On a pedestal in Doughboy Park stands a World War I soldier cast in bronze, his rifle butt resting on the floor in front of him, its upwardly pointed shaft obscured by the helmet dangling in his hands.
Should anyone question the soldiers purpose, his presence is justified in three words etched onto the pedestal below: Lest we forget.
The people of Woodside have not forgotten. Every Memorial Day since the statue was dedicated in 1923, they have gathered beneath the doughboys solemn gaze to commemorate the sacrifice of local veterans, 10 of whom were killed in the first world war.
This years annual memorial service was followed by a second service, more celebratory in tone, as community leaders broke ground for a $200,000 renovation of the stone square in Doughboy Park.
We want people to remember, we want people to be aware of their history and culture, said Henry Stern, the city parks commissioner. Theres more to life than television.
Doughboy Park covers a 1.7-acre slope that rises steeply from Woodside Boulevard to the fenced-in playground of PS 11. A thick grove of overgrown shrubbery separates Doughboy from the adjacent Windmuller Park, a more festive play area whose modern play equipment and handball court attract a steady crowd of neighborhood children.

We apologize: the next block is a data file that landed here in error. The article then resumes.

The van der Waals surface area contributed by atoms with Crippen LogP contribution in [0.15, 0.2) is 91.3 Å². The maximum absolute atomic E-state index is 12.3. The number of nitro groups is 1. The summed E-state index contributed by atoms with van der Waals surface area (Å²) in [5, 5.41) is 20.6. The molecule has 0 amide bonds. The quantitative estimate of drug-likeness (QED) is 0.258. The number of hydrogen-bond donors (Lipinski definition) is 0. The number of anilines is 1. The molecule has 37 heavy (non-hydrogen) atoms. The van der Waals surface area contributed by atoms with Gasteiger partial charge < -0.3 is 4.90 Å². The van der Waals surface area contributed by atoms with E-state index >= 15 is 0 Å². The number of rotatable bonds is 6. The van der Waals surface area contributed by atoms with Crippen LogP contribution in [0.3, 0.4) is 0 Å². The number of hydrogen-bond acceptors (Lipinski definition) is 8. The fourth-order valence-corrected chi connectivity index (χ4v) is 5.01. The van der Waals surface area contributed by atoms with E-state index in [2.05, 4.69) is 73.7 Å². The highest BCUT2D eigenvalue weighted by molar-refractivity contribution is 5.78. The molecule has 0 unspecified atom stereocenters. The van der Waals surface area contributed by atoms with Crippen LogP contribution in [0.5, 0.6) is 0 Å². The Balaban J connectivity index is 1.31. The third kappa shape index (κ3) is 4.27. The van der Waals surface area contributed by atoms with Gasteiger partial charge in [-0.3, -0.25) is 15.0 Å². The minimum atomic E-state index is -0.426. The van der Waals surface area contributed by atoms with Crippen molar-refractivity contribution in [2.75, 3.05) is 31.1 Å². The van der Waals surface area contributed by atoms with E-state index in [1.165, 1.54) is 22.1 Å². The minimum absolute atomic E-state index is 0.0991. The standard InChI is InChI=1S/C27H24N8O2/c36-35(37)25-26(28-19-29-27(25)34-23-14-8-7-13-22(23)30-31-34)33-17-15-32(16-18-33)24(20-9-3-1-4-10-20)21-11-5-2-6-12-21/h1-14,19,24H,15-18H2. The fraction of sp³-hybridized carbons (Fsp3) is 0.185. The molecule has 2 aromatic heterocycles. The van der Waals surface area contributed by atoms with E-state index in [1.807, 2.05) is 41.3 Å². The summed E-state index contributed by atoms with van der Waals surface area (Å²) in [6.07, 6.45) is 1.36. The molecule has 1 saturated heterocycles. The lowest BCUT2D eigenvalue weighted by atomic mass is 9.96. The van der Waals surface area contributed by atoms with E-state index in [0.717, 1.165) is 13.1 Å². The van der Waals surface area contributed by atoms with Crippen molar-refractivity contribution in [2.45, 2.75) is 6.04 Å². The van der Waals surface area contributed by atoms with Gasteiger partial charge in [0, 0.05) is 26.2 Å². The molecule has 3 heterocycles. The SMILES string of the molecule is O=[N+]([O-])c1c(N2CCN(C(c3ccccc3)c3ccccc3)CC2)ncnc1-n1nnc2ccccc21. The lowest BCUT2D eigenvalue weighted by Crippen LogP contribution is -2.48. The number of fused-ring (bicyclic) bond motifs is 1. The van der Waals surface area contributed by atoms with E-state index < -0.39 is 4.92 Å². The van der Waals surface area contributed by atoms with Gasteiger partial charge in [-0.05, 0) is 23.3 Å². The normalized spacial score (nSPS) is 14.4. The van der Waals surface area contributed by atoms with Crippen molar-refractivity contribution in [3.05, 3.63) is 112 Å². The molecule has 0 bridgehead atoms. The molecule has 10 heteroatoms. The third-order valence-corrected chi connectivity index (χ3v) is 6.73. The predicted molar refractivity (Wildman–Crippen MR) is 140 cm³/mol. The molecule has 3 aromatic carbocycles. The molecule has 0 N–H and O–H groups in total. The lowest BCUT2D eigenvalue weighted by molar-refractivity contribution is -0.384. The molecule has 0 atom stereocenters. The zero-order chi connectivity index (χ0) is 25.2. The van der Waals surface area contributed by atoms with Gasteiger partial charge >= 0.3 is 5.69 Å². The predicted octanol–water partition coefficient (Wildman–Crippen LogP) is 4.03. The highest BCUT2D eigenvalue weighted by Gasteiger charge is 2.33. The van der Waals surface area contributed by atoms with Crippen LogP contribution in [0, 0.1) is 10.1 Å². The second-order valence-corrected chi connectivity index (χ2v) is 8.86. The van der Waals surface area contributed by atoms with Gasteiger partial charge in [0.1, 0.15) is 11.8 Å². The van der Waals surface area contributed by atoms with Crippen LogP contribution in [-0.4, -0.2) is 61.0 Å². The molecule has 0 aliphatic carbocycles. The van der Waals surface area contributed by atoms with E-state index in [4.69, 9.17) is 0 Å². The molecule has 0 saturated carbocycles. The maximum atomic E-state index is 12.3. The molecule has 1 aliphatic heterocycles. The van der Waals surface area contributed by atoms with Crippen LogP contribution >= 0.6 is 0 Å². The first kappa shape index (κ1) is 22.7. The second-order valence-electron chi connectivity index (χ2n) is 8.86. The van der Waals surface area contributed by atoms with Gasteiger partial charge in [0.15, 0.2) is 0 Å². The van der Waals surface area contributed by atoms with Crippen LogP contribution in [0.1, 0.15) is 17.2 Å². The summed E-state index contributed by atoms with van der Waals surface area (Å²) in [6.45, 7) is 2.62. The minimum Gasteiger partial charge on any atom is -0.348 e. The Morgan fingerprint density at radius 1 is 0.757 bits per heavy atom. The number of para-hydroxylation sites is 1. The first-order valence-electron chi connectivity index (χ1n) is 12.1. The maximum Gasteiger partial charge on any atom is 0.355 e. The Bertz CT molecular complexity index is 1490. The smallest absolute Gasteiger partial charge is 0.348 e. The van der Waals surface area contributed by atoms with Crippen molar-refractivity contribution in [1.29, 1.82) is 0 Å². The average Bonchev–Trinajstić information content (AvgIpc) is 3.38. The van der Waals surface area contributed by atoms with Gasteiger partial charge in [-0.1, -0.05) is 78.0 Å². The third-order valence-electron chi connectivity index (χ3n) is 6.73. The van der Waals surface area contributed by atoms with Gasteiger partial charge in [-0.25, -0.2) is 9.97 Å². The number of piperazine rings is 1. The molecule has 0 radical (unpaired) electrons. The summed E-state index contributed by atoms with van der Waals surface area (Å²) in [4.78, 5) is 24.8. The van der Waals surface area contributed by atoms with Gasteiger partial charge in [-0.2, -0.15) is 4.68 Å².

Doughboy is the reflective counterpart to Windmuller, the statue setting a solemn tone on a hill where the only distractions come from children gleefully coasting on their scooters along the steep macadam pathways.
The renovations will be concentrated on the stone plaza surrounding the statue. The Parks Department plans to rebuild the aging green benches set alongside the plaza, add fences to the memorial area and beautify the space by planting shrubs and trees. The plaza pavement will be engraved with a list of major battles and campaigns from World War I, along with a compass symbolizing the four winds.
The project has been financed by City Councilman Walter McCaffrey (D-Woodside), who recalled his long history of collaborating with Stern to build and renovate the neighborhood parks.
He has been a marvelous builder, and I have been a fairly generous financier, McCaffrey said of Stern.
In his prayer at the end of the veterans ceremony, Monsignor D. Joseph Finnerty described the renovated park as an oasis and haven for people, a place of peace and reflection.
American soldiers of the World War I were originally dubbed doughboys by their British counterparts, who found the Americans large round buttons to be reminiscent of a biscuit of the same name.
Known as the Woodside Doughboy, the statue is one of five bronze doughboys standing in each of the boroughs to commemorate the veterans of World War I.
The renovations were scheduled to begin in early summer and should last about four months, according to Parks Chief of Staff JoAnne Amagrande-Savarese.
Reach reporter Dustin Brown by e-mail at Timesledgr@aol.com or call 229-0300, Ext. 154.
©2001 Community News Group
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